UK Daily Mail 
March 22, 2010
Strong winds and not global warming are to blame for much of the record-breaking loss of ice in the Arctic Ocean in recent years, new research reveals.
Ice blown out of the Arctic area by winds can explain the one-third drop of sea ice since 1979, scientists believe.
The study helps to explain the huge loss of ice in the region during the summers of 2007 and 2008, after which some commentators suggested the Arctic Ocean would be ice-free during the summertime within a decade.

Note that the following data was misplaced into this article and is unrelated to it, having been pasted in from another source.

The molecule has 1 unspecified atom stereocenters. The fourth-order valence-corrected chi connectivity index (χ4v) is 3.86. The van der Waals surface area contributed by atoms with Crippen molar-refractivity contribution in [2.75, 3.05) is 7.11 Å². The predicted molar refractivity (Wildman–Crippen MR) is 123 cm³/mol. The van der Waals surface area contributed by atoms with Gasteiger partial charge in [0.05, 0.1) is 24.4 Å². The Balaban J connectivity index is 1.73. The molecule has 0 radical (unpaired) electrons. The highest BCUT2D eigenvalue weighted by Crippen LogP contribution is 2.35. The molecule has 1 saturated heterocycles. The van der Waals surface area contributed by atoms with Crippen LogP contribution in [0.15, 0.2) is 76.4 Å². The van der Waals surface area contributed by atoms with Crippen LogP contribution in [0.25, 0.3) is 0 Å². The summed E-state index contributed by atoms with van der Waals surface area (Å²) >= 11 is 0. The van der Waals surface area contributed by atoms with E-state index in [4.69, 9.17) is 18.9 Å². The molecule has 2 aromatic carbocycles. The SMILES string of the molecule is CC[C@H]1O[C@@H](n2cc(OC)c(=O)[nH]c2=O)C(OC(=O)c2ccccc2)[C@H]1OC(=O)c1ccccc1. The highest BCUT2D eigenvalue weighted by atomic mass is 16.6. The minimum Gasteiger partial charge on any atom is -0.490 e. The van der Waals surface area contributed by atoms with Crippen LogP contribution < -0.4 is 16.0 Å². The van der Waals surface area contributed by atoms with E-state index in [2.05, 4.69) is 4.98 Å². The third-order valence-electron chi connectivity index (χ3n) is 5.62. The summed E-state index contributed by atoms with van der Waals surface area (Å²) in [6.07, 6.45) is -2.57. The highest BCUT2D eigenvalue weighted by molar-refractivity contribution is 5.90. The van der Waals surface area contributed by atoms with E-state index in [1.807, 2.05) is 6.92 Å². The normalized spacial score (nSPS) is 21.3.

The researchers at the Japan Agency For Marine-Earth Science And Technology do not question whether global warming is also melting the ice.
However, their study does raise doubts about claims that the melting of ice in the region has passed the ‘tipping point’ and will accelerate in coming years.